The internet DIY scene has become a stronghold since the mid 2010’s where artists build a team and brand through YouTube, as well as other social media platforms, and truly take waves among the metalcore scene.
In this exclusive interview with Fear Culture, the band talks about picking the right people, getting through mental illness, and making music for the ones you love.
You can read the full conversation below.
Dusty Soul: Practically every larger artist started out playing open mic nights and pay to play shows. With the band being from Ohio it is no different, so where opportunity seems both endless and limited at the same time, the triumph of music flourishes. What would you tell a fellow musician who feels like they will never escape “the local scene”?
Fear Culture: It’s important to pay your dues to your local scene, but also to hold a certain level of consistency when releasing content and putting out new music. We’ve always tried to make each release stronger than the last. Learn from reaching out to other bands and artists and see what they’re doing, while also paying attention to the branding and marketing standpoint to maximize your reach as an artist. People often forget that bands are businesses – even at a local level!
DS: We’re coming up on the two year anniversary of the band. What have been some of the best and worst memories the group has come across so far?
FC:Some of the best memories I would have to say are working on new music, watching new stuff come to life. Meeting and interacting with new and existing fans is always a great time as well. It really makes you feel like you’re on the right track. Some of the worst memories I think we’ve had are things like forgetting a snare stand on the day of filming a music video. We also had a show where two mics died on us in a row. We’ve also had financial setbacks, much like every band does, that we haven’t been sure if we would make it through. Ultimately, we always find a way to make things work, even if it seems like there isn’t a solution.
DS:Last year you shared the stage with Oh, Sleeper, a stronghold in the metalcore scene that has been pushing very hard over the last ten years, and has lately been going label-less. Do you think having a small, thorough team, and DIY-ing the rest is plausible for smaller artists the same way it is for larger ones?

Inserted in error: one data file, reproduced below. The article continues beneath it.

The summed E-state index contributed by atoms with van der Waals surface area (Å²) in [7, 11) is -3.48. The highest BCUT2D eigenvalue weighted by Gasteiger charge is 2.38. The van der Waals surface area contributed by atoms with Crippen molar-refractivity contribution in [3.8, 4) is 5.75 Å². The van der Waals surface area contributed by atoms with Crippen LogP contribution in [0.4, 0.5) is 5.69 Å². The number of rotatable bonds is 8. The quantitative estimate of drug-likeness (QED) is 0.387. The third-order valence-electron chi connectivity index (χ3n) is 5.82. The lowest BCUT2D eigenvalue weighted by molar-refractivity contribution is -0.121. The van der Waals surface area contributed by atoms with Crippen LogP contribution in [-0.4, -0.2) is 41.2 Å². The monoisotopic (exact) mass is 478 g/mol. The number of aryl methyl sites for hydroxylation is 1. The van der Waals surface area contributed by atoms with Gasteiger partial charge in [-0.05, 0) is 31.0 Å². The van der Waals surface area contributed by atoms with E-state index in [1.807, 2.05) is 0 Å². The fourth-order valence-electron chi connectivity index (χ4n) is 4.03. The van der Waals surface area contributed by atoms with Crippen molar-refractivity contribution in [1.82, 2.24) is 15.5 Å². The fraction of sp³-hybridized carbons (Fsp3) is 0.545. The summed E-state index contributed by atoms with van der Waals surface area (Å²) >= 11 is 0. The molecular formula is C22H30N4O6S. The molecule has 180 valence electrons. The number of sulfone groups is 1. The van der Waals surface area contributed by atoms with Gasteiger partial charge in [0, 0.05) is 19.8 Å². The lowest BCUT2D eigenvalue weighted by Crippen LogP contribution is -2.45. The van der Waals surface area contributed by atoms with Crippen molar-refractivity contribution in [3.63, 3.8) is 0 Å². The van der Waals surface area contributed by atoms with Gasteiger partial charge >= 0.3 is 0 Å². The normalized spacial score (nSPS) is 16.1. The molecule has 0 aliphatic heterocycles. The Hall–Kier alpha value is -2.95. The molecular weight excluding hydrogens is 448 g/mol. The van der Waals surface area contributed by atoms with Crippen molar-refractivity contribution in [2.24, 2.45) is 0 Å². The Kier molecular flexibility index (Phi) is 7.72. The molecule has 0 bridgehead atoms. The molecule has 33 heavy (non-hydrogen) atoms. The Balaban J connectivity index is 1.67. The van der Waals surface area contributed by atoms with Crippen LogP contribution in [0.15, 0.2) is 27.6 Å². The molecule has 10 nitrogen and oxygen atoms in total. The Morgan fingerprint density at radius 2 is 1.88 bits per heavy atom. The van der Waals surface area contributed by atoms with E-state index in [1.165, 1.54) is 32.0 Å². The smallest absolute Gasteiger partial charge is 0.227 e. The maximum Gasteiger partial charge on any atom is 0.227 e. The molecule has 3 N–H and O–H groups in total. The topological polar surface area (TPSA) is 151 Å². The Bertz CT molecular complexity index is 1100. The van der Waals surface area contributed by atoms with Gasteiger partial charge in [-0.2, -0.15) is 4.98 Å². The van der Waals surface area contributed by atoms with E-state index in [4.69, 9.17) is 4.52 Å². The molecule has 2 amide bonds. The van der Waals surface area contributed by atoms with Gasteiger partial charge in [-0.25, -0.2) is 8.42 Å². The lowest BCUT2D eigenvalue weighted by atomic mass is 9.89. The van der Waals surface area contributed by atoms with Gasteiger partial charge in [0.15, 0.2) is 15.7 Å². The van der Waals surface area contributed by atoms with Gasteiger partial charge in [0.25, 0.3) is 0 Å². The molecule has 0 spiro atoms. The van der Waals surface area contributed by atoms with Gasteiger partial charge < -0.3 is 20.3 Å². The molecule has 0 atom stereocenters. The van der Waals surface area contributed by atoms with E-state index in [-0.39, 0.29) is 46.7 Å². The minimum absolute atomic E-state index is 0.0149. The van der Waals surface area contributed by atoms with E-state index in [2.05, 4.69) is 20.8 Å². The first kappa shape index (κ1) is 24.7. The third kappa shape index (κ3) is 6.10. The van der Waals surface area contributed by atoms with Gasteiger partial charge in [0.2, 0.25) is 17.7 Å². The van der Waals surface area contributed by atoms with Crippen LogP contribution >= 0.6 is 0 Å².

FC:I think this has always been a two-part debate. However, nowadays I would argue that having a small, plausible team in a “DIY” atmosphere can be more beneficial actually than getting signed to a label and pushing that route. With the age of community groups that have promoters, DIY tour forums and etc., as long as you hire someone or somebody in your band knows how to distribute music well via social media and digital retailers – i.e. Spotify, Apple Music, you can make your own demand and base outside of your hometown and grow from there.
DS: In “Phobia”, the chorus speaks loudly about being trapped in your own mind, which is a large issue for a lot of people suffering from mental illnesses across the board. What advice would you give to someone who feels ultimately stuck inside their head?
FC:Our mission as a band is to give a voice not to the voiceless, but rather to those who feel like they don’t quite have one. Phobia was a very difficult song to write lyrically because I felt that every lyric mattered and I had a finite space to say what I needed to say. There are millions of people with mental illnesses across the U.S. alone, so assuming that you are alone or maybe trapped in your mind can seem silly at times. However, due to the stigmas surrounding mental health and illness, many people feel like they don’t have anybody to go to or anything to confide in. I would urge people to reach out. The best remedy that has helped me see a different perspective than the thoughts rolling around in my head is conversations with others to give me a different view. It may be scary to do so at first, but many more people are much more understanding than we usually think.